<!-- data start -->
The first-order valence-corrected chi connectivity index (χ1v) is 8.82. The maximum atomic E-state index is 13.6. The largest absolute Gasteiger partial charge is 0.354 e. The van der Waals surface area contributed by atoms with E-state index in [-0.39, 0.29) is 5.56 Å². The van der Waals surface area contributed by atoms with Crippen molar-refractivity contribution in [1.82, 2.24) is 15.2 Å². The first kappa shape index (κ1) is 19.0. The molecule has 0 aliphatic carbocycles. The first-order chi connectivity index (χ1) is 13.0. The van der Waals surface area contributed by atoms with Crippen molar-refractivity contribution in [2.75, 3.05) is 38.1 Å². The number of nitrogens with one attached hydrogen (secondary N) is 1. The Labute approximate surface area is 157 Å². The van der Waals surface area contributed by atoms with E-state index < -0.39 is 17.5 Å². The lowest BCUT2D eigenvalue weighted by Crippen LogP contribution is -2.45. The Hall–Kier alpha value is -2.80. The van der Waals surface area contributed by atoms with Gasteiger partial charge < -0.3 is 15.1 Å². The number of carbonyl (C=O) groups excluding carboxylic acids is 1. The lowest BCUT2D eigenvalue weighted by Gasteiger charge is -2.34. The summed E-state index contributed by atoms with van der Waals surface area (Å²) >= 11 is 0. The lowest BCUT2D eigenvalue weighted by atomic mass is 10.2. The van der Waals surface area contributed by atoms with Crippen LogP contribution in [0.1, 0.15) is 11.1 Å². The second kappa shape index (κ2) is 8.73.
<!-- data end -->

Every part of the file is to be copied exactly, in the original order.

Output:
The first-order valence-corrected chi connectivity index (χ1v) is 8.82. The maximum atomic E-state index is 13.6. The largest absolute Gasteiger partial charge is 0.354 e. The van der Waals surface area contributed by atoms with E-state index in [-0.39, 0.29) is 5.56 Å². The van der Waals surface area contributed by atoms with Crippen molar-refractivity contribution in [1.82, 2.24) is 15.2 Å². The first kappa shape index (κ1) is 19.0. The molecule has 0 aliphatic carbocycles. The first-order chi connectivity index (χ1) is 13.0. The van der Waals surface area contributed by atoms with Crippen molar-refractivity contribution in [2.75, 3.05) is 38.1 Å². The number of nitrogens with one attached hydrogen (secondary N) is 1. The Labute approximate surface area is 157 Å². The van der Waals surface area contributed by atoms with E-state index < -0.39 is 17.5 Å². The lowest BCUT2D eigenvalue weighted by Crippen LogP contribution is -2.45. The Hall–Kier alpha value is -2.80. The van der Waals surface area contributed by atoms with Gasteiger partial charge < -0.3 is 15.1 Å². The number of carbonyl (C=O) groups excluding carboxylic acids is 1. The lowest BCUT2D eigenvalue weighted by Gasteiger charge is -2.34. The summed E-state index contributed by atoms with van der Waals surface area (Å²) >= 11 is 0. The lowest BCUT2D eigenvalue weighted by atomic mass is 10.2. The van der Waals surface area contributed by atoms with Crippen LogP contribution in [0.1, 0.15) is 11.1 Å². The second kappa shape index (κ2) is 8.73.